## Tuesday, January 26, 2010

### Fox 235

1. This one is really interesting:)

2. perpendiculars to tangent points will give the solution

3. We can use the well-known result of the length of common external tangent to two touching circles as being 4√(product of radii). If radii of the bottom three semi-circles are denoted as r1,r2 & r3 then (r2)^2 = r1*r3 by similar triangles. The second rung circles have radii of √(r1r2) and √(r2r3) which means radius of B is √√(r1r2)(r2r3) or √(r2(√r1r3))=√(r2r2)=r2=Radius of A.
Ajit

4. Typo - Please read: the length of common external tangent to two touching circles as being 2√(product of radii).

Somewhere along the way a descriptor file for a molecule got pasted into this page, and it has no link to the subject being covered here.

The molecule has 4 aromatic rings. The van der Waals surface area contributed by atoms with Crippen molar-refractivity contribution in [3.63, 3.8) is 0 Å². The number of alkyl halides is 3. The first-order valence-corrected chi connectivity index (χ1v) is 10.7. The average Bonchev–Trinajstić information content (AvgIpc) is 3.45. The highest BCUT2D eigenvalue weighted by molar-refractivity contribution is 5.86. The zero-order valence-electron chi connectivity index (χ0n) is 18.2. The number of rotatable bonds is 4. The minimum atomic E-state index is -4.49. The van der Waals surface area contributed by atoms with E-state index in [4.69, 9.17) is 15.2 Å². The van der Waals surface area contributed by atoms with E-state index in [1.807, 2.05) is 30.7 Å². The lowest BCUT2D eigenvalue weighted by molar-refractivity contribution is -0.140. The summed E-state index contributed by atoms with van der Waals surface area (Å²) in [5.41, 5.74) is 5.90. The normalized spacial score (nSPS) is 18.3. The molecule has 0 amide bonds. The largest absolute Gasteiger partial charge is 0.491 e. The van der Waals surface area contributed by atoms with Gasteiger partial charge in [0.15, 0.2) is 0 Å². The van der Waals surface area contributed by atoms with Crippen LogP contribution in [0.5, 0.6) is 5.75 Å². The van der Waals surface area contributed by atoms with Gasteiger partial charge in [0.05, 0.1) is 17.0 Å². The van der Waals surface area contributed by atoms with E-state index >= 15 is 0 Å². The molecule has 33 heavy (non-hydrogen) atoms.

Ajit

5. where can u get the info about "the length of common external tangent to two touching circles as being 2√(product of radii)."

any link u suggest?
i cant find one....:(

6. The following can help:
http://www.8foxes.com/Home/238
See the discussion, it is solved by Phytagoras:
http://8foxes.blogspot.com/2010/02/fox-238.html

Now is |BC|=0 => Comman tangent line:
TU^2=AB*CD
TU^2=2r1*2r2, where r1 and r2 are radiuses
TU^2=4r1r2
TU=2Vr1r2
Actually, TU is the geometric mean of the diameters (2r1 and 2r2).
Hope this helps.
-8foxes